From Astronomy to Policy - A Not Entirely Unexpected Journey
May 10, 2016
Reba Bandyopadhyay, a AAAS science and technology policy fellow at the National Science Foundation, led a workshop titled "From Astronomy to Policy - A Not Entirely Unexpected Journey" on Tuesday, 10 May 2016, in the Abelson Building Collaboration Center as part of DTM's Postdoctoral Development Workshop Series.
Bandyopadhyay received her Ph.D. in astrophysics from the University of Oxford in 1998. She's an astronomer whose primary research interest is infrared and X-ray observations of X-ray binary stars - systems containing a black hole or a neutron star - in our Galaxy.
This workshop focused on her path from academia to government. She answered the question of what does an astronomer do in the United States Senate, and how other scientists can "help make sure that others can continued to study black holes for a living."
Key takeaways from the talk included:
- Policy is story telling
- Scientists can aid science policy through their personal experiences in challenges associated with science academia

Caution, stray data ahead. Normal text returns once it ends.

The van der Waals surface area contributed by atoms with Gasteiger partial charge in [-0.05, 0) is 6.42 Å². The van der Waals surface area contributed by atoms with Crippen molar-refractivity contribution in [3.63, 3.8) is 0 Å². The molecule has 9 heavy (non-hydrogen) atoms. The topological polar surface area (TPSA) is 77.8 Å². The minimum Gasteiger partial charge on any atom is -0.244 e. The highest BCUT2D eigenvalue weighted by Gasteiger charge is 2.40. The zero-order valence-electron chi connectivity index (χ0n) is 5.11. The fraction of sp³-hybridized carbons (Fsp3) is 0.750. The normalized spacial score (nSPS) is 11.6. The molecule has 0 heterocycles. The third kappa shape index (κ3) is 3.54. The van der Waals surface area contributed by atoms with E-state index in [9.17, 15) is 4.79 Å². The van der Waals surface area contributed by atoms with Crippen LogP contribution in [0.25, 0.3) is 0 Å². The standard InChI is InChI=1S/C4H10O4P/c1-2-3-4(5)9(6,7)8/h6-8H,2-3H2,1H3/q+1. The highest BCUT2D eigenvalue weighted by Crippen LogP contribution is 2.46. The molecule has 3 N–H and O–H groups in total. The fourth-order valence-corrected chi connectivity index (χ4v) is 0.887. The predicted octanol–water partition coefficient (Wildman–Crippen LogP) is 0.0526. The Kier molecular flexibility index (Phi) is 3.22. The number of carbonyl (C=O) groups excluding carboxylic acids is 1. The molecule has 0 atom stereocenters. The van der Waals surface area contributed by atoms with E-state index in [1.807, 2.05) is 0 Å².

- Policy is like science in its incremental progress
- There are few eureka moments, but changes are made in policy through more refined ways, like language, measurements, etc.
- Be heard and get involved in science policy
- Translate science for policy makers by keeping it simple, staying in touch, and creating direct connections between what money is needed and how it will translate to the betterment of the country
DTM: Serge Dieterich, Jessica Donaldson, Jackie Faherty, Miki Nakajima, Erika Nesvold, Jesse Reimink, My Riebe, Myriam Telus, Christopher Thissen
GL: Michael Ackerson, Abhisek Basu, Charlene Estrada, Daniel Hummer, Ajay Kumar Mishra, Andrew Needham, Hiroyuki Takenaka
Other: Emma Bullock, Rick Carlson, Robin Dienel, Janice Dunlap, Shaun Hardy, Casey Leffue, Margaret Moerchen, Aline Niyonkuru, Anat Shahar, Steve Shirey, Alycia Weinberger